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It’s a go for fuel excise tax hike

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A FRESH INCREASE in fuel excise tax will proceed as scheduled next month after President Rodrigo R. Duterte approved in a Cabinet meeting on Tuesday night his economic managers’ recommendation to scrap his order barely four weeks ago to suspend the hike, the chief executive’s spokesman said.

“The President has approved the recommendation of the Development Budget Coordination Committee (DBCC) to proceed with the implementation of the second tranche of excise tax on fuel, effective January 2019,” Presidential Spokesperson Salvador S. Panelo said in a mobile phone message on Tuesday night when asked for updates as the meeting was under way.

“Due consideration was given to several factors including, but not limited to: the downward impact on inflation owing to the steep drop in the Dubai crude oil price, the disruption in the BBB (‘Build Build Build’) infrastructure program and reduction in budgets, including personnel services of national government agencies, should excise tax on fuel be suspended,” Mr. Panelo explained.

“Under the TRAIN law, suspension of excise taxes is provided for only when the global price of oil averages $80 per barrel (/bbl) or higher for three consecutive months. The current oil price has gone down to $52-53 per barrel, hence, the legal requirement for the suspension of excise tax on fuel cannot be met,” he added, referring to Republic Act No. 10963 or the Tax Reform for Acceleration and Inclusion Act (TRAIN) that took effect last January.

TRAIN, among other major adjustments to the local tax structure, imposed a P6 per liter fuel tax spread out through three years, with the first tranche of P2.50/liter imposed last January, a P2/liter increase set in 2019 and P1.5/liter for 2020.

Dubai crude price — Asia’s benchmark — breached $80/bbl from Sept. 26 to Oct. 12, prompting economic managers to recommend suspension of the scheduled fuel tax hike to Mr. Duterte on Oct. 11. They were notified of the President’s approval of their recommendation on Nov. 8.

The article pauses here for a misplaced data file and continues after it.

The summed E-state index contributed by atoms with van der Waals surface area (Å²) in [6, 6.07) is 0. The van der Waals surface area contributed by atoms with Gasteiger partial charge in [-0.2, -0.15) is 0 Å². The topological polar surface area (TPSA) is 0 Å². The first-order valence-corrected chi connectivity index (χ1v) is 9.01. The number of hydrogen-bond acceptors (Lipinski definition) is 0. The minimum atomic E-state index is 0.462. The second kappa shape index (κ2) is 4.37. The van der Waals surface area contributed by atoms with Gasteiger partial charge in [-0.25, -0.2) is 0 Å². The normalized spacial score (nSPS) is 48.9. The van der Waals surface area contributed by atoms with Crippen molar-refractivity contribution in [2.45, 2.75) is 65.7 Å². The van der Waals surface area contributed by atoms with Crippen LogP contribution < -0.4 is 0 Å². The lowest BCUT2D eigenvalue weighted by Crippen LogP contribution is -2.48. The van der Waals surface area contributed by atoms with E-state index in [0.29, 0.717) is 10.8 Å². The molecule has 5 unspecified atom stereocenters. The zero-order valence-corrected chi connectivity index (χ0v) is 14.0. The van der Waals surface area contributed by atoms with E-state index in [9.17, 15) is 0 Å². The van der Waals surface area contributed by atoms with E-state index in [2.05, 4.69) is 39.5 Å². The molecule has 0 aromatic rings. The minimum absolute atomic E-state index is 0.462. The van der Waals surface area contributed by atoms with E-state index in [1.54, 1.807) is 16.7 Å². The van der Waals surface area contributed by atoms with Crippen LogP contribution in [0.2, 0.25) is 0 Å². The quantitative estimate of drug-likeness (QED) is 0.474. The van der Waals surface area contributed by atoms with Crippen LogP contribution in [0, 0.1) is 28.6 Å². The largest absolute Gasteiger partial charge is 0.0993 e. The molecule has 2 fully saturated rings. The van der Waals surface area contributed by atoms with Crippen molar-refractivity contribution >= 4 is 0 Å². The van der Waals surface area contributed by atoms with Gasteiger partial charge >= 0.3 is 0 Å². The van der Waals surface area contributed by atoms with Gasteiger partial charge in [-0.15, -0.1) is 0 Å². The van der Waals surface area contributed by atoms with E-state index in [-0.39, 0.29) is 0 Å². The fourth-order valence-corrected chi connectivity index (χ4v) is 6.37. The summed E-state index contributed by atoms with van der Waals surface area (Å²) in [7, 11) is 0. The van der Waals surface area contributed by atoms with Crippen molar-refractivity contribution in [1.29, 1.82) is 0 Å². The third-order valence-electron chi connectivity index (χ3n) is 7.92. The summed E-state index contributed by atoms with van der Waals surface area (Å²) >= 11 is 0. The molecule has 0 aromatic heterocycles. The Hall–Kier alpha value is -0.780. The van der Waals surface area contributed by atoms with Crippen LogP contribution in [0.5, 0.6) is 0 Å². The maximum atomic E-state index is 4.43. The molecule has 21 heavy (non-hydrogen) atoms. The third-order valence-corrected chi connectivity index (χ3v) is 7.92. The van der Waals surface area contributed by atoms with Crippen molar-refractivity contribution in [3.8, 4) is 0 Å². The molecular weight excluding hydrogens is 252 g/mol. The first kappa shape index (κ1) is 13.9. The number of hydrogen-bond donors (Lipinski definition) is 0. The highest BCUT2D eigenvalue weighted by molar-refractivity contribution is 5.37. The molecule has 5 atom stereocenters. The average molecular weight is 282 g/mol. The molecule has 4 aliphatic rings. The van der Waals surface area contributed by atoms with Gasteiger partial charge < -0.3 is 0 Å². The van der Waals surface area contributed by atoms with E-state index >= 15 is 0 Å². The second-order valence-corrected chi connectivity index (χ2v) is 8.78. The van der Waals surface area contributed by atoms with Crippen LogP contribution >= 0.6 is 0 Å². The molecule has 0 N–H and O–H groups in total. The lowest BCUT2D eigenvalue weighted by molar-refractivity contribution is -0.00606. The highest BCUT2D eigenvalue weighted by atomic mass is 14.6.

But that price has been falling since, hitting $58.25/bbl, $59.06/bbl, $61.20/bbl and $61.50/bbl on November 29 and 30, as well as Dec. 3 and 4, respectively, prompting the DBCC members to decide in a Nov. 29 meeting to recommend that the fuel tax hike proceed as scheduled.

Economic managers had also earlier flagged that suspension of the scheduled tax hike would deprive the government of an estimated P43.4 billion in foregone revenues.

MAKING THE CASE
Earlier in the day, the Department of Energy (DoE) said it expected world crude prices to be at the ” low $50s” per barrel next year, prompting the agency to support state economic managers’ proposal last week to scrap Malacañang’s decision to suspend an excise tax hike on fuel that was scheduled for next month.

“We are seeing the Dubai crude oil at around the low $50s in the coming months,” Energy Secretary Alfonso G. Cusi told reporters on the sidelines of the Energy Investment Forum 2018 at the Shangri-La at the Fort in Taguig City on Tuesday.

“We have submitted our position already. We submitted our forecast and it shows there that the forecast will be somewhere in the low $50 and that supports the recommendation of the DBM (Department of Budget and Management) and the DoF (Department of Finance) to reinstate the excise tax [hike] because… we really need to build our infrastructure and we need the fund, we need the money,” he added.

Mr. Cusi said other developments in the international oil market could also result in more supply. He said news that Qatar would be leaving the Organization of the Petroleum Exporting Countries (OPEC) could mean the Middle Eastern country would be acting independently.

“Hopefully, that would increase their production and increase in the supply in the world market,” he added.

“The law of supply and demand: if there will be more supply then the price will go down.”

Mr. Cusi also downplayed the threat of a production cutback by OPEC major Saudi Arabia and Russia.

“As of now, the forecast is, something like, the world supply is something like 100 million barrels a day and the demand is somewhere at the low 90s, 98-99 [million barrels]. So there is that buffer and it is projected that the US will be increasing its production,” he said.

“So if the US will be able to cover for the reduction in the production of Saudi and Russia, then we’re okay,” he added.

“Next week, we’re going to see hopefully another rollback.”

This week, oil companies cut the prices of petroleum products by P2.00 per liter for gasoline, P2.10 per liter for diesel and P2.00 per liter for kerosene. This week’s reduction is the eighth straight week of price cut for local oil companies at amounts mostly higher than P1.00-P2.00 per liter. — Arjay L. Balinbin with Victor V. Saulon

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